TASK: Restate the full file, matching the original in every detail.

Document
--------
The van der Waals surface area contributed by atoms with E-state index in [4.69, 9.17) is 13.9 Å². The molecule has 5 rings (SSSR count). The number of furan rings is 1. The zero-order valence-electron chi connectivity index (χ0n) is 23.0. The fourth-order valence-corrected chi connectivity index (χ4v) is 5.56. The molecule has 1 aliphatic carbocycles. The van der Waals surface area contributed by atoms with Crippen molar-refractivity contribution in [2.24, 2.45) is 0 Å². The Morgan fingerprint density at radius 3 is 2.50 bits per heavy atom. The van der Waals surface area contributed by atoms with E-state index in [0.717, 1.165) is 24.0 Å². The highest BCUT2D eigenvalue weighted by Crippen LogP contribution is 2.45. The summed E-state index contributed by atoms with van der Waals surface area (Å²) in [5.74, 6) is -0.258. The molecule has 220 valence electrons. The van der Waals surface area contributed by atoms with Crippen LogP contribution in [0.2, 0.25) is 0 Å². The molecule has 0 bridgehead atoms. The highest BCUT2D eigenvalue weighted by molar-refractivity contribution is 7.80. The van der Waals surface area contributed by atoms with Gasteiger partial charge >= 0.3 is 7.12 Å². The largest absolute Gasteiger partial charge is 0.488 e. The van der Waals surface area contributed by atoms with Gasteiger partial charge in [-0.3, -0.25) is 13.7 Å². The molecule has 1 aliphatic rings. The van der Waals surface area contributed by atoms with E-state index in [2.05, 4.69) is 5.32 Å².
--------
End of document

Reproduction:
The van der Waals surface area contributed by atoms with E-state index in [4.69, 9.17) is 13.9 Å². The molecule has 5 rings (SSSR count). The number of furan rings is 1. The zero-order valence-electron chi connectivity index (χ0n) is 23.0. The fourth-order valence-corrected chi connectivity index (χ4v) is 5.56. The molecule has 1 aliphatic carbocycles. The van der Waals surface area contributed by atoms with Crippen molar-refractivity contribution in [2.24, 2.45) is 0 Å². The Morgan fingerprint density at radius 3 is 2.50 bits per heavy atom. The van der Waals surface area contributed by atoms with E-state index in [0.717, 1.165) is 24.0 Å². The highest BCUT2D eigenvalue weighted by Crippen LogP contribution is 2.45. The summed E-state index contributed by atoms with van der Waals surface area (Å²) in [5.74, 6) is -0.258. The molecule has 220 valence electrons. The van der Waals surface area contributed by atoms with Crippen LogP contribution in [0.2, 0.25) is 0 Å². The molecule has 0 bridgehead atoms. The highest BCUT2D eigenvalue weighted by molar-refractivity contribution is 7.80. The van der Waals surface area contributed by atoms with Gasteiger partial charge >= 0.3 is 7.12 Å². The largest absolute Gasteiger partial charge is 0.488 e. The van der Waals surface area contributed by atoms with Gasteiger partial charge in [-0.3, -0.25) is 13.7 Å². The molecule has 1 aliphatic rings. The van der Waals surface area contributed by atoms with E-state index in [2.05, 4.69) is 5.32 Å².